The Arabic school's head teacher Moseed Al Hakam, who meets us on a busy Friday evening during lessons, said the classes were as much about learning the language as about heritage. "When the children get together at the school and socialise, it preserves their identity," he said. They teach children from several Arab countries, as well as pupils of Pakistani or Somali origin.

A community divided

The division today between Yemen’s north and southern regions falls along the lines of the British protectorate of Aden.

The British withdrawal in 1967 paved the way for the People's Democratic Republic of Yemen in the south, whose capital was Aden. The north, which had been under Ottoman rule, became the Yemen Arab Republic, influenced by the Arab nationalism of Egyptian leader Gamal Abdel Nasser, with Sanaa as its capital.

The two regions were unified following the collapse of the Soviet Union, but civil war in the 1990s, and the Houthi takeover of Sanaa two decades later, has kept this division alive.

It is a debate that trickles into the British-Yemeni community, with Sheffield an outpost for Yemen's fastest-growing political movement, the Southern Transitional Council, which seeks independence for the country's south. Gen Aidarous Al Zubaidi, its leader, visits Yemeni communities in Sheffield and Birmingham regularly to great fanfare.

The STC’s UK representative, Mohammed Al Sahimi, has long been an advocate for the southern cause, lobbying MPs, meeting Foreign Office representatives and speaking to the community in Sheffield and elsewhere.

But today, his chief concern is the humanitarian crisis in Yemen – which has been compounded by incidents in the Red Sea. Food and aid shipments bound for Aden are being diverted, and civilians could get caught in the fighting between the Houthis and the US-led coalition.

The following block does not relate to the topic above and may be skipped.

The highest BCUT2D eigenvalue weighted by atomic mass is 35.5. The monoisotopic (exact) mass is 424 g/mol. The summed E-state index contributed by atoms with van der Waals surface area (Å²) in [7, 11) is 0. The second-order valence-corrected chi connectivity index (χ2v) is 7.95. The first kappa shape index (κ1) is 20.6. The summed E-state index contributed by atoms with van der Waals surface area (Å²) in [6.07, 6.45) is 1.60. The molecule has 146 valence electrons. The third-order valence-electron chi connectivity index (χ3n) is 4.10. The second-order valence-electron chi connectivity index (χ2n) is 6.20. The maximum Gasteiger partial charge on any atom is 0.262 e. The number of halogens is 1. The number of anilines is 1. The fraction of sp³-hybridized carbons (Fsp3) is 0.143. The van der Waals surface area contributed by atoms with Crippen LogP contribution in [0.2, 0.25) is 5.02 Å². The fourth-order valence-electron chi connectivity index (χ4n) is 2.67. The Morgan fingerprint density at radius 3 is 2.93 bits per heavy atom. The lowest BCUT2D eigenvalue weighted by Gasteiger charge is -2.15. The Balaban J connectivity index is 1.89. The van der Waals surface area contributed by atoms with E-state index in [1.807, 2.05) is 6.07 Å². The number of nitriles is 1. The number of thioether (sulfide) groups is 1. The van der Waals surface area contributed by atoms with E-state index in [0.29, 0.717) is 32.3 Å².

“Nobody's talking about the big elephant in the room, which is the catastrophic humanitarian crisis that's taking place in Yemen at this moment of time,” he told The National.

Mr Al Sahimi is a well-known figure around Spital Hill, a lively street with East African and Middle Eastern shops and restaurants. Wherever he goes, he is greeted by Yemeni shop owners and people meeting for coffee. “This used to be a no-go area. Now a lot of migrants live here from different communities, Arab and African. It’s become very lively. It's much better,” he said.

He arrived in the UK as a refugee from the conflict that followed shortly after unification. He was quickly absorbed into the community, taking part in locally run initiatives including teaching English to older Yemeni residents.

The southern movement grew out of frustration over Yemen’s unification in 1990 – in which the Soviet-backed People's Democratic Republic of Yemen in the south united with the Arab Republic of Yemen.

Southern Yemenis felt marginalised as politicians from the north dominated government. “[The movement] started as a result of the failure of the unification itself,” Mr Al Sahimi said. “It was a clash of different cultures. The north is more tribal and conservative. We in the south are more liberal and socialist. The two regimes do not get on.”

Advocates of the southern cause often lobby their MPs about the threat of the Houthis, and more recently, about a peace process that could bring an end to Yemen's civil war.

“They have been concerned for a long time about the nefarious activities of the Houthis, as well as the uninformed support for them in the UK,” said John Spellar, Labour MP for Warley, near Birmingham, who has many Yemeni constituents.